Parallelization in cmdstanr: using reduce_sum() on a multinomial likelihood

Hello,

I am currently working on a multinomial regression model with many covariates and a large dataset. I am interested in reducing runtime by using within-chain parallelization. I initially thought the multinomial was a good candidate to use reduce_sum(). However, I don’ t seem to find a way that works and I got to a point where the model compiles properly but the chains don’ t start and the error messages are more puzzling than helpful.
This is as far as I got, with a very simple example for clarity:

Stan code:

// multinomial.stan

functions{
  real partial_sum(int[,] y_slice,
                   int start,
                   int end,
                   vector[] theta) {
    real interm_sum = 0;
    for (i in start:end){
      interm_sum += multinomial_lpmf(y_slice[i] | theta[i]);
    }
    return interm_sum;
  }
}

data {
  int<lower=0> Ny;
  int<lower=0> K;
  int<lower=0> Y_obs[K,Ny];
  int grainsize;
}

parameters {
  simplex[Ny] theta[K];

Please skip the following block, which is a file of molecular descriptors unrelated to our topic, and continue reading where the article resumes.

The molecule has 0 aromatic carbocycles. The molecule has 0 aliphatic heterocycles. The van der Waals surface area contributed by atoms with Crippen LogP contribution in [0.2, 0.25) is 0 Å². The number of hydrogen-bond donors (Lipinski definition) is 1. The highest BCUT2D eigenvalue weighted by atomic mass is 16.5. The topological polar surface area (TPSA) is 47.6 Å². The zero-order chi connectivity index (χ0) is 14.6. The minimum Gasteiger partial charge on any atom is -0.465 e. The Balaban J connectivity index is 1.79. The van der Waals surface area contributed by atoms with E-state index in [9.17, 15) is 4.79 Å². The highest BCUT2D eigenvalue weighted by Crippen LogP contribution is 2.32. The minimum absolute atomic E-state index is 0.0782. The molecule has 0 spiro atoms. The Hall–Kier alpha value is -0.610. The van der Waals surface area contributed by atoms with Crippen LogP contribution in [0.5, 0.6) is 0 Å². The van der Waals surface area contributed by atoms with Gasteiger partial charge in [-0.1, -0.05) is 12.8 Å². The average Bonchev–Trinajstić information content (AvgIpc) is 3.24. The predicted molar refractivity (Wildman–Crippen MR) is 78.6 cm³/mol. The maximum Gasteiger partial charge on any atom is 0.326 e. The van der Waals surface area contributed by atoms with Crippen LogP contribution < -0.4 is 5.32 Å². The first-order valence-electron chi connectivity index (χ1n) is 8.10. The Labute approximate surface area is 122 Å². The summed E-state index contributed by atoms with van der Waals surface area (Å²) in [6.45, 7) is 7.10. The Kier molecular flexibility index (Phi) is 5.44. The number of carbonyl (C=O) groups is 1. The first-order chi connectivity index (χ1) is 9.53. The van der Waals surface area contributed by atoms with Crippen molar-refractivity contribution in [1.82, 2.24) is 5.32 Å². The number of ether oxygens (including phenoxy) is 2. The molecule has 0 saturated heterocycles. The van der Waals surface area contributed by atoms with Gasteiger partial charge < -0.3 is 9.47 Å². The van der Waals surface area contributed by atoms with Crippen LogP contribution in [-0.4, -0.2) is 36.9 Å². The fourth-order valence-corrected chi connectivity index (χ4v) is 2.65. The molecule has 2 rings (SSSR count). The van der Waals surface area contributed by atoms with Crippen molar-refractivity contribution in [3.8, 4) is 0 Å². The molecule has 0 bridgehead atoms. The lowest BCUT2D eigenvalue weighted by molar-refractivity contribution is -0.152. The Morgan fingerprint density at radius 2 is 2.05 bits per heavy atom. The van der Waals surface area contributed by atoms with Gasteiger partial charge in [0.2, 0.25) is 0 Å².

}

model {
  target += reduce_sum(partial_sum,
                         Y_obs,
                         grainsize,
                         theta);
}

R code:

data <- t(rmultinom(5,500,c(0.5,0.3,0.2)))

stan_data <- list(Ny = 3,
                  K = 5,
                  Y_obs = data,
                  grainsize = 1)

mod <- cmdstan_model("./multinomial.stan",
                     cpp_options = list(stan_threads = TRUE))

fit3 <- mod$sample(data = stan_data,
                   seed = 5446,
                   chains = 3,
                   parallel_chains = 3,
                   threads_per_chain = 2,
                   iter_warmup = 500,
                   iter_sampling = 500,
                   refresh = 100)

here is part of the error message:

Running MCMC with 3 parallel chains, with 2 thread(s) per chain...

Chain 1 Unrecoverable error evaluating the log probability at the initial value. 
Chain 1 Exception: Exception: array[uni, ...] index: accessing element out of range. index 2 out of range; expecting index to be between 1 and 1 (in '/tmp/RtmpVuSgYx/model-da9c97f8797.stan', line 10, column 6 to column 60) (in '/tmp/RtmpVuSgYx/model-da9c97f8797.stan', line 30, column 2 to line 33, column 32) 
Chain 1 Exception: Exception: array[uni, ...] index: accessing element out of range. index 2 out of range; expecting index to be between 1 and 1 (in '/tmp/RtmpVuSgYx/model-da9c97f8797.stan', line 10, column 6 to column 60) (in '/tmp/RtmpVuSgYx/model-da9c97f8797.stan', line 30, column 2 to line 33, column 32)